“A heart well prepared for adversity in bad times hopes, and in good times fears for a change in fortune.” The words of Roman poet Horace which seem as accurate a summing up of the human condition as any other. In Poland, the ruling Law and Justice Party (PiS) seems to have little reason to fear for a change in fortune ahead of this autumn’s parliamentary elections which it seems set fair to win.
Addressing a three-day party convention in Katowice on Sunday, held by PiS and its allies as part of the United Right coalition, aimed at preparing an election platform, the party leader, Jarosław Kaczyński, told supporters: “Parliamentary elections will take place in October, perhaps in November… In this election we must score a victory which will allow us to maintain these [good] times.”
Under the title “Thinking Poland 2019”, which Kaczyński said 10,000 people attended and that more than 400 took part in panel discussions, the convention included debates by politicians and experts to sum up PiS’s current term in power and to discuss policy ideas for another term in office, before touring the country to rally support.
Meanwhile, the Civic Coalition, a grouping of opposition parties, has also begun a vote seeking tour. Grzegorz Schetyna, leader of the Civic Platform (PO), Poland’s largest opposition party, announcing the tour also told a news conference on Friday that various opposition groups and local government officials were in talks to form a united front as part of the Civic Coalition for the parliamentary elections.
He said he hoped the rural-based Polish People’s Party (PSL), which was part of a broad coalition of Polish opposition parties during May’s European elections, would decide to join the Civic Coalition. Schetyna also said he was convinced that only a united opposition could beat PiS in the forthcoming elections. He appealed to “all communities” and “the democratic opposition” for “cooperation, openness and goodwill.”
But, of course, the opposition will need more than that if it is to win. As Schetyna himself said after the European elections, which PiS won, even on an increased voter turn-out, there is an idea somewhere, the opposition merely has to find it. Hardly the most rallying of cries – if the leader doesn’t know the message how can anybody else be expected to find it? Simply being against PiS will not be enough – negative campaigning seldom works against a positive message.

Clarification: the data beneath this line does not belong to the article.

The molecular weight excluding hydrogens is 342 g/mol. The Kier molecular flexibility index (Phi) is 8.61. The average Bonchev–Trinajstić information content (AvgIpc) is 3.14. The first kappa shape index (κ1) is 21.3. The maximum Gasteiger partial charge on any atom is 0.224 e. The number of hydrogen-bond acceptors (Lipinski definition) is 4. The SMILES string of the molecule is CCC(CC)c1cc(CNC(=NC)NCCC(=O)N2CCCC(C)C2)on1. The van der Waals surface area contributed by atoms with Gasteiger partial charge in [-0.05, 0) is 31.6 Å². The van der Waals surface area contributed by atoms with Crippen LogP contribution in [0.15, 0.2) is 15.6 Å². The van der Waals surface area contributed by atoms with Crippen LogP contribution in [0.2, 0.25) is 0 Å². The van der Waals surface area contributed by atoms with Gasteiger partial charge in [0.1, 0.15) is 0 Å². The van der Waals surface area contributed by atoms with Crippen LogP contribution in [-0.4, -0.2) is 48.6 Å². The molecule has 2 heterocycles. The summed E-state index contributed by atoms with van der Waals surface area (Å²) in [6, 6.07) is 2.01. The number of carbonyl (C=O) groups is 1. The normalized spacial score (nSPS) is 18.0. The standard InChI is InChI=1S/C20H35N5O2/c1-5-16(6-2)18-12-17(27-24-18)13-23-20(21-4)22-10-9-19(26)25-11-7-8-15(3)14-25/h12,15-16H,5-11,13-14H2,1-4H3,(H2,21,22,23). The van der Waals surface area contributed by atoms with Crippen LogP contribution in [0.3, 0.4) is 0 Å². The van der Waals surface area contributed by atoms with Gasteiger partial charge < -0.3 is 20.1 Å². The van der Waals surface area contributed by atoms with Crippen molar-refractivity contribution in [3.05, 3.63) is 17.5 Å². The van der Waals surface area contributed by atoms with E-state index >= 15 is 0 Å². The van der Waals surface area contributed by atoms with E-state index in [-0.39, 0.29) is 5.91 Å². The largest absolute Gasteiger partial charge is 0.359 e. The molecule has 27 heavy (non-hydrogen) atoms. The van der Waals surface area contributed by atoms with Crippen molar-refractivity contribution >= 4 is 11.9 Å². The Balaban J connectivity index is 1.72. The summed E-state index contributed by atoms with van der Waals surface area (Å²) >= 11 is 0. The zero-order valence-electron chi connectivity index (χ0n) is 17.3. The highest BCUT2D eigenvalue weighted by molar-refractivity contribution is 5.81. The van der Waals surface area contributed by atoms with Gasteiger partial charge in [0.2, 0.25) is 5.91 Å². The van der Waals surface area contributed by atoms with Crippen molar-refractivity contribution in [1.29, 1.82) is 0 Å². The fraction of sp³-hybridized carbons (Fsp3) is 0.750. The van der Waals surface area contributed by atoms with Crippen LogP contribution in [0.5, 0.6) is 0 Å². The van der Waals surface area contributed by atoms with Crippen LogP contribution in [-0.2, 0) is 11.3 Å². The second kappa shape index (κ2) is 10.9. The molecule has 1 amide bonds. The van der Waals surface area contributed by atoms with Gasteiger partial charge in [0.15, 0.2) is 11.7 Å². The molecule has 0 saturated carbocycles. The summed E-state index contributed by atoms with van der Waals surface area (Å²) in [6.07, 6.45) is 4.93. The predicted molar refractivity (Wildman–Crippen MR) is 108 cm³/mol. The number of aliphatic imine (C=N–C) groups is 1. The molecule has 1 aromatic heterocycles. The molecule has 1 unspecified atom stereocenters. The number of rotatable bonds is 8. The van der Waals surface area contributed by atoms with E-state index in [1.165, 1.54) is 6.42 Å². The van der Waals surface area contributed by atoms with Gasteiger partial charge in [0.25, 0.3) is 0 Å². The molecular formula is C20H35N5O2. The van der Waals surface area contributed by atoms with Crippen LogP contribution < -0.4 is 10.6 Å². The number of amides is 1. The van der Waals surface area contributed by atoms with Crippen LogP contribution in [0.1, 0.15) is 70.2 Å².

And the message PiS has is largely positive. PiS has delivered on its major spending pledges – without harming the economy which continues to grow strongly – that were the key to its 2015 election success, such as the 500+ programme, giving credence to the claim that it is the first governing party actually to help those less well off, those who felt they had missed out on the post 1989 economic growth. Despite doubts about the true motivation behind reforms to the judiciary, its approach to civil rights and even various allegations of government scandals, to name but three, many do feel PiS deserves credit for trying to tackle issues which previous governments had ignored.
Critics would argue that PiS has simply been looking after its own core voters, but that alone would not guarantee success. It is helped by the opposition’s still seeming to lack two principal attributes: a convincing figure head and a coherent and attractive programme of policies. Outbidding PiS on welfare benefit programmes is not an option so something more imaginative is needed – improving health and education, for example. Whether the opposition can be trusted actually to deliver is another matter.
There is many a slip ‘twixt cup and lip, of course. But with the opposition still not clear on the configuration in which it fight the election, with an adviser to Robert Biedroń, the leader of Spring, an erstwhile member of the European coalition, suggesting it might be better for the opposition to “wait and let PiS defeat itself” by causing a “Greek crisis, huge unemployment, misery” as a result of its expensive social transfers, it seems that a PiS victory is more likely than not. Thus, for PiS and its supporters, a change in fortune is not imminent.